Further west is the newly opened Aubaine Mayfair (31 Dover Street, W1S 4ND, 020 7368 0955, www.aubaine.co.uk), the latest addition to the stylish bistro chain that serves traditional patisseries and fresh bread as well as Provencal classics. Aubaine founder, Hani Nakkach, explains he was disappointed by the bread he found in London. He decided to bake his own in 2005 with the aim of creating a modern and stylish bakery that celebrated the French traditions of bread-making. “We can now enjoy an authentic slice of France here, and relive a memory of Paris or imagine Marie Antoinette biting into that perfect macaroon, without having to cross the Channel!” He exclaims.
Further west, still, in the heart of Chelsea, is Anatolia Poilâne’s latest brainchild – Cuisine de Bar by Poilâne, (39 Cadogan Gardens, SW3 2TB, 0203 263 6019,www.poilane.com), a cosy spot to enjoy a sit-down meal. The restaurant opened last November and continues the bakery’s tradition of sourdough bread as well as some new options such as soups and duck burgers.
In contrast, establishments such as the two Michelin starred ‘Le Gavroche’ (43 Upper Brook Street, W1K 7QR, 020 7408 0881, www.le-gavroche.co.uk), the oldest French restaurant in London, has been running for five decades and continues to serve what is known as haute cuisine. “French classics have become like comfort food to the British.” says Michel Roux, Chef Patron. The reason French food is so popular in this country is “not only is it extremely good, but also steeped in history, classism and heritage which the British public like.” He explains.
A Parisian success story to hit the streets of London, also tied up in history and heritage, is Ladurée – the French style tea rooms famed for their exquisite macarons. Ladurée was first established by Louis Ernest Ladurée, a Miller from Southwest France on Paris’ Rue Royale as a bakery in 1862. 150 years on, and four of those outlets have sprung up in London – Harrods, SW1X 7XL, Burlington Arcade, W1J 0QX, Covent Garden, WC2E 8RA and most recently Cornhill (14 Cornhill, EC3V 3ND, 020 7283 2161, www.laduree.fr).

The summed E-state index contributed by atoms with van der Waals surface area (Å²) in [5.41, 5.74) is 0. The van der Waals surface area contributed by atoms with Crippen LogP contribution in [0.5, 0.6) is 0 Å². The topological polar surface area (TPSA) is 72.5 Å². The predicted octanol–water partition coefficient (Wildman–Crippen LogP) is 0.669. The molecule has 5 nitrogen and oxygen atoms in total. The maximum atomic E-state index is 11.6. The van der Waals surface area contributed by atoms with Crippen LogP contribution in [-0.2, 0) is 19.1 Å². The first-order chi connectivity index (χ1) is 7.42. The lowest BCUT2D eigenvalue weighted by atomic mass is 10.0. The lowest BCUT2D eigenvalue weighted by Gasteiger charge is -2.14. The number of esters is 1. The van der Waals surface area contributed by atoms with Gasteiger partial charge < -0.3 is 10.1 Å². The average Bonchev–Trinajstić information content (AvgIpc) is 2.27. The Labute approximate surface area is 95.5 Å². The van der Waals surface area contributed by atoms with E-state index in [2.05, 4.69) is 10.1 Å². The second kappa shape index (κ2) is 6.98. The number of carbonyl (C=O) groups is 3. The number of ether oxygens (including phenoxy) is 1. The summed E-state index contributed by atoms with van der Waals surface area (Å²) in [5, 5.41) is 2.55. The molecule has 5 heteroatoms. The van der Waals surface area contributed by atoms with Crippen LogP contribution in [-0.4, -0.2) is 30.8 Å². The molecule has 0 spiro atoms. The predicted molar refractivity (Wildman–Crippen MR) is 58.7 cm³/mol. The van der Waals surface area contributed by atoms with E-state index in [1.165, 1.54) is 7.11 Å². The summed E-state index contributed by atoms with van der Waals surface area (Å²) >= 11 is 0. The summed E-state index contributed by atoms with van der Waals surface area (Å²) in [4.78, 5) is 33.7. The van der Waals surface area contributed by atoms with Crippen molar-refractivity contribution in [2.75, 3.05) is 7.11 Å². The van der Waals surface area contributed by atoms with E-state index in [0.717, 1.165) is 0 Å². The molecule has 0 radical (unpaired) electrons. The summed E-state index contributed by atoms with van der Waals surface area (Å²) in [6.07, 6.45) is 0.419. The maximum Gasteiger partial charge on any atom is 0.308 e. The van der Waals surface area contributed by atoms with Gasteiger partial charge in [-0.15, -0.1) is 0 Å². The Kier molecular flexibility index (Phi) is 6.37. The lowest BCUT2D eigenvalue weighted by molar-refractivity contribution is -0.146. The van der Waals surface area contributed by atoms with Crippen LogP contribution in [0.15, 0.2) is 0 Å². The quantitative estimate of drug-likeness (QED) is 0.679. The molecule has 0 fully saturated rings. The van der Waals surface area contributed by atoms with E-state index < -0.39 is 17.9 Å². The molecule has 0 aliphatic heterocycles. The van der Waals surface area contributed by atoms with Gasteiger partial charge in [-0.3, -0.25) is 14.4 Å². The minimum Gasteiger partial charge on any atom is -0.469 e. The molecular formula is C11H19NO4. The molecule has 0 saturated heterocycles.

Unlike the rustic Provencal style cafes, Ladurée offers a more decadent experience and aims to recreate the feel of Parisian tea salons of the late 19th century. The interiors of the various London shops are decidedly ornate with chandeliers hanging from the ceiling, a blend of rich colours, period style furniture and the signature green and gold colour scheme.
If you’re in a really nostalgic mood, longing for some scenes of France, there’s a growing choice of French films being shown in London at any one time. Later this month a youthful Alain Delon will appear in Le Plein Soleil (Purple Noon) alongside Marie LaForêt in the first adaptation of Patricia Highsmith’s The Talented Mr Ripley released in 1960. Every Sunday, Ciné Lumière (17 Queensberry Place, SW7 2DT 020 7073 1350, www.institut-francais.org.uk) runs a series of French classics. The Curzon Cinemas (www.curzoncinemas.com) and Ciné Lumière specialise in European arthouse film with strong leaning toward French cinema.
And no feature on French culture in London would be complete without the mention of one or two of the best wine bars and wine tasting events town. The Davy’s chain have a newly designed wine bar at Canary Wharf (31-35 Canary Wharf, Fisherman’s Walk E14 4DH, www.davy.co.uk/canarywharf) with fantastic riverside views. Wines range from a Sancerre Cuvée to a Chablis Grand Cru Les Clos. It’s the perfect place for an evening out or Sunday lunch. If, on the other hand, you’d like to get serious about your wine, the Wine Education Service is holding a series of wine tastings until May. In March there will be a French Wine & Cheese session and ‘Lafite of the Langedoc’ session held at South Hampstead High School. For further details visit: www.wine-education-service.co.uk/tutored-tastings.html
Right, time for a pistachio macaron! Au Revoir et a bientôt.